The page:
Court Rules Rep. Scott Perry Must Share 1,600+ Communications in Trump Probe

( – The communications from members of Congress are not always protected by privilege from public scrutiny, as a December 19 ruling showed Republican Rep. Scott Perry from Pennsylvania.

The ruling is connected to the investigation being performed by Special Counsel Jack Smith against former President Donald Trump, who refers to Smith’s probe as a “witch hunt.” Smith is seeking to prove that Trump and nearly everyone who worked for him in late 2020 and 2021 were trying to illegally disrupt the 2020 Presidential election. Smith has indicted Trump twice, although Smith himself was dealt a recent setback by the US Supreme Court in a way that works in Trump’s favor.

Most recently, Chief U.S. District Judge James Boasberg decided that Rep. Scott Perry cannot hide thousands of communications between him and Trump. Perry had hoped that 1,659 emails, texts, and other electronic messages could be kept private under the privilege extended to members of Congress pertaining to their working “papers.” But the messages did not have much to do with Perry’s job as a legislator, Judge Boasberg ruled, and so do not qualify for protection.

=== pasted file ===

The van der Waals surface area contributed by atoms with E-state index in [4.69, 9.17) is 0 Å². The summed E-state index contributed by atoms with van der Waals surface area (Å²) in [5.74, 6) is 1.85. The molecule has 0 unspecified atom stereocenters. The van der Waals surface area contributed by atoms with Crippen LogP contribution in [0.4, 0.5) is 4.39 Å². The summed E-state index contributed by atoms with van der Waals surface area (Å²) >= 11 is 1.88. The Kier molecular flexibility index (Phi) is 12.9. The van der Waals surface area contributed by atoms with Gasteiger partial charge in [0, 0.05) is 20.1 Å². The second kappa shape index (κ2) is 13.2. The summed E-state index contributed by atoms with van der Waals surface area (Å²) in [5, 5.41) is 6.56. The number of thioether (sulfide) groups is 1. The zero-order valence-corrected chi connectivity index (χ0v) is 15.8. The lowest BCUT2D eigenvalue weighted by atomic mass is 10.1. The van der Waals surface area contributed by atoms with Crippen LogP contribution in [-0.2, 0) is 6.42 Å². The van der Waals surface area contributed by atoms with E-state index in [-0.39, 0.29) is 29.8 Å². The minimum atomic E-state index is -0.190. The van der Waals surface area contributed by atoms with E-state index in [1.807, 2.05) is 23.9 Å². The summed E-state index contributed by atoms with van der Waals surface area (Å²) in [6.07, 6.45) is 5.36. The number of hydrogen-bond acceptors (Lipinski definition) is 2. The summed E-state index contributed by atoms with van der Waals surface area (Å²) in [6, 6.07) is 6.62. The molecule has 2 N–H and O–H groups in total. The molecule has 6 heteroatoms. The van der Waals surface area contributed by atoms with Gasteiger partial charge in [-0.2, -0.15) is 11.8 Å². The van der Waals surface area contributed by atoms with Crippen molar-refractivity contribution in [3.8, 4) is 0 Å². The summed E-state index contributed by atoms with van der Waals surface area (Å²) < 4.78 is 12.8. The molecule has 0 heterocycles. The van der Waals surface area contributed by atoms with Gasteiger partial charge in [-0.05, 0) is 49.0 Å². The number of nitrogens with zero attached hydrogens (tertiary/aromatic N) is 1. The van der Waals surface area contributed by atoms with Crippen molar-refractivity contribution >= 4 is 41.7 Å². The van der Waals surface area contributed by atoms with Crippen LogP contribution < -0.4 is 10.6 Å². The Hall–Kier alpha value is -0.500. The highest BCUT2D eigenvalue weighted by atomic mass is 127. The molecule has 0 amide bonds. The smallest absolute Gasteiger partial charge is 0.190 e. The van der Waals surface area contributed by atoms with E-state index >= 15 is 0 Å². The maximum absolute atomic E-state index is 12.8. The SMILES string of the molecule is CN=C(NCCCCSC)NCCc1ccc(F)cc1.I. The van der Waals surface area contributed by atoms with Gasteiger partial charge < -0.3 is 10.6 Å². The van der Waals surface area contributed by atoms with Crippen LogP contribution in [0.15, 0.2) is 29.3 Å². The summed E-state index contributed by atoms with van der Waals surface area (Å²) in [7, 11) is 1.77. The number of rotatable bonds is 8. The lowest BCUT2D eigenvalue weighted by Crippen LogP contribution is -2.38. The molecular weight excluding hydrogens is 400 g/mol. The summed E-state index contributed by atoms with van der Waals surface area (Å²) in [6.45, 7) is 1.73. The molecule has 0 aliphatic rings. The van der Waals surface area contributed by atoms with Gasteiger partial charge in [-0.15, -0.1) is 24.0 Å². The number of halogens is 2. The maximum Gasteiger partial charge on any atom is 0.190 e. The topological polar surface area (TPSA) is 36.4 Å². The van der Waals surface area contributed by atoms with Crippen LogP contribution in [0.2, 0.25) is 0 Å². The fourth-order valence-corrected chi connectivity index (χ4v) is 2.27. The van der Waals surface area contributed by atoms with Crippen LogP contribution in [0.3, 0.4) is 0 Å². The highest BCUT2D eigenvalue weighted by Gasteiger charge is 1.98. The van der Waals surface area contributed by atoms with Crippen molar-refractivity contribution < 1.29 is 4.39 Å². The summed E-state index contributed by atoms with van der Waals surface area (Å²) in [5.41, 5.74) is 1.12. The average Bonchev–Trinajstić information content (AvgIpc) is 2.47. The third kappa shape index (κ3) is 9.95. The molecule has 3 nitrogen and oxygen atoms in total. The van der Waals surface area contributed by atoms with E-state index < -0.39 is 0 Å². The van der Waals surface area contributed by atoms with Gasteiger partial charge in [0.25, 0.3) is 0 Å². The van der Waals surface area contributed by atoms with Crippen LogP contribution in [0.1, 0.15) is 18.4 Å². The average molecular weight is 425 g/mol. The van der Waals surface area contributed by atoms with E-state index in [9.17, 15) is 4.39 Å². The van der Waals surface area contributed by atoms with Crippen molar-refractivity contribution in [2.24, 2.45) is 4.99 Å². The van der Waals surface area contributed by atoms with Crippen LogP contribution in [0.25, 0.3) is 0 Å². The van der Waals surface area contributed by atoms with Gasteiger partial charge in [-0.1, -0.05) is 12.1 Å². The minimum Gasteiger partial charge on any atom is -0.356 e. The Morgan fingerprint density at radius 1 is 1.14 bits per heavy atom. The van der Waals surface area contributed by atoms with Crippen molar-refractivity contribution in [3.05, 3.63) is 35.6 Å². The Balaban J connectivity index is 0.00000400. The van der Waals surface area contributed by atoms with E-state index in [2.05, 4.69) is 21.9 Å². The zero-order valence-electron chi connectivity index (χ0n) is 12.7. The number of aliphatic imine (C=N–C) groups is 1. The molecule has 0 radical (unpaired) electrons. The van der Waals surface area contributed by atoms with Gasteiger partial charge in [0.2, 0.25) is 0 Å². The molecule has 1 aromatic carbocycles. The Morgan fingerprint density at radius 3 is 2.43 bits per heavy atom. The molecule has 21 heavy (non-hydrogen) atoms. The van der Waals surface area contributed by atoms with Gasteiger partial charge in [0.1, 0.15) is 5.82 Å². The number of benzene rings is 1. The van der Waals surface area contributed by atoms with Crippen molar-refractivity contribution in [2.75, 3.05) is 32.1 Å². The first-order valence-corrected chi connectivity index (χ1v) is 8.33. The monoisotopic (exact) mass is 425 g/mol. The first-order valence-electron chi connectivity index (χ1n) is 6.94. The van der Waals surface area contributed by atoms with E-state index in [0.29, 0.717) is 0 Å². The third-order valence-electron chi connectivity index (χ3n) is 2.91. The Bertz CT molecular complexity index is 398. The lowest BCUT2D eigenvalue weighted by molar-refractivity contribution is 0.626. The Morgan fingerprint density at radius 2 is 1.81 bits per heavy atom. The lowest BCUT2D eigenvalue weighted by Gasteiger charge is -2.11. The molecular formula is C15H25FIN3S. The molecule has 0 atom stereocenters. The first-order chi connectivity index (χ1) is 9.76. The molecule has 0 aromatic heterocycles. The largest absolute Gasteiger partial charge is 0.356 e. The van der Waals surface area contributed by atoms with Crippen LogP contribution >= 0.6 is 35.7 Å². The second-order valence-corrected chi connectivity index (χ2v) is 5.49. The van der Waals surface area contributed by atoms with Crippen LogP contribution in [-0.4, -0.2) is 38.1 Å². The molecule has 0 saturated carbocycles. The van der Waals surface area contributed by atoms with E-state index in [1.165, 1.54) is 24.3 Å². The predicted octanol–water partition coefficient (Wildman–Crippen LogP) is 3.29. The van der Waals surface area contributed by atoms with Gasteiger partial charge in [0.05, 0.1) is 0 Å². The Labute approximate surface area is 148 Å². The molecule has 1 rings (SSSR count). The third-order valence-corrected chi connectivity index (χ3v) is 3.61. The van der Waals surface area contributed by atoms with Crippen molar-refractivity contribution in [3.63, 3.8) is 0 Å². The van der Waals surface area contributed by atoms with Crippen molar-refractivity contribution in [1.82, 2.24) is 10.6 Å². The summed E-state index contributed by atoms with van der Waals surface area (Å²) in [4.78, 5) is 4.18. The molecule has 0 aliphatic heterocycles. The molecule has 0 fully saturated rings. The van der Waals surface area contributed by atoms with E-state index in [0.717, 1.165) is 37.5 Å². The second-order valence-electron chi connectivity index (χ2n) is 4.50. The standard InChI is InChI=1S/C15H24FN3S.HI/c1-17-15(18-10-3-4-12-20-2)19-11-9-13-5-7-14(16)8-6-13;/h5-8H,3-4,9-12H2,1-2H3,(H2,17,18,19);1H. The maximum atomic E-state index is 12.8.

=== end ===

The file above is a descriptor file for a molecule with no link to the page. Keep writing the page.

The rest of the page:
This works in Special Counsel Smith’s favor, as he’s trying to get as much as he can from the files of all Trump’s allies and alleged co-conspirators to bolster his case that the 45th President tried to steal the 2020 election.

Rep. Perry’s files were first discovered when the FBI seized his phone in late summer 2022. That seizure was part of a probe into another Trump ally, Jeffrey Clark of the U.S. Dept. of Justice. At the time, Perry was trying to convince Trump to appoint Clark as the U.S. Attorney General, apparently in an attempt to get the Justice Department to question the legitimacy of the 2020 election and ultimately President Joe Biden’s victory.

Trump did not make that appointment, largely because of the prospect of a mass exodus of DOJ staff in protest.

Rep. Perry’s attorney has not yet said whether he will appeal the District Court’s ruling.

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